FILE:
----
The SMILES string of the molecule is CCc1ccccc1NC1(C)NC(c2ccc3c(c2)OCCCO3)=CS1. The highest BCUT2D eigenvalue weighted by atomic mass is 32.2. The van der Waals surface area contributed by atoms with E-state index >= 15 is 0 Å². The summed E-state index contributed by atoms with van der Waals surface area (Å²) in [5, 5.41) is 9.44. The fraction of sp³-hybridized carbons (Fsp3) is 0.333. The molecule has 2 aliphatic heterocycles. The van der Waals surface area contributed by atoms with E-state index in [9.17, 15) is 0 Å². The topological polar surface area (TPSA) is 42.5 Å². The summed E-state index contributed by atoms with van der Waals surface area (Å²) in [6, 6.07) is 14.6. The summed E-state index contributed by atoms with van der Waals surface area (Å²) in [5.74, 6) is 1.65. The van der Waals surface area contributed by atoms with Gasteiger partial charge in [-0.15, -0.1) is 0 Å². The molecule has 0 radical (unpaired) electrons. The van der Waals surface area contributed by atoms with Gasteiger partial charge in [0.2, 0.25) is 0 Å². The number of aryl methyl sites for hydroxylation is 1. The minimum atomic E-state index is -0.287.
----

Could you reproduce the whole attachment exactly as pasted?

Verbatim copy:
The SMILES string of the molecule is CCc1ccccc1NC1(C)NC(c2ccc3c(c2)OCCCO3)=CS1. The highest BCUT2D eigenvalue weighted by atomic mass is 32.2. The van der Waals surface area contributed by atoms with E-state index >= 15 is 0 Å². The summed E-state index contributed by atoms with van der Waals surface area (Å²) in [5, 5.41) is 9.44. The fraction of sp³-hybridized carbons (Fsp3) is 0.333. The molecule has 2 aliphatic heterocycles. The van der Waals surface area contributed by atoms with E-state index in [9.17, 15) is 0 Å². The topological polar surface area (TPSA) is 42.5 Å². The summed E-state index contributed by atoms with van der Waals surface area (Å²) in [6, 6.07) is 14.6. The summed E-state index contributed by atoms with van der Waals surface area (Å²) in [5.74, 6) is 1.65. The van der Waals surface area contributed by atoms with Gasteiger partial charge in [-0.15, -0.1) is 0 Å². The molecule has 0 radical (unpaired) electrons. The van der Waals surface area contributed by atoms with Gasteiger partial charge in [0.2, 0.25) is 0 Å². The number of aryl methyl sites for hydroxylation is 1. The minimum atomic E-state index is -0.287.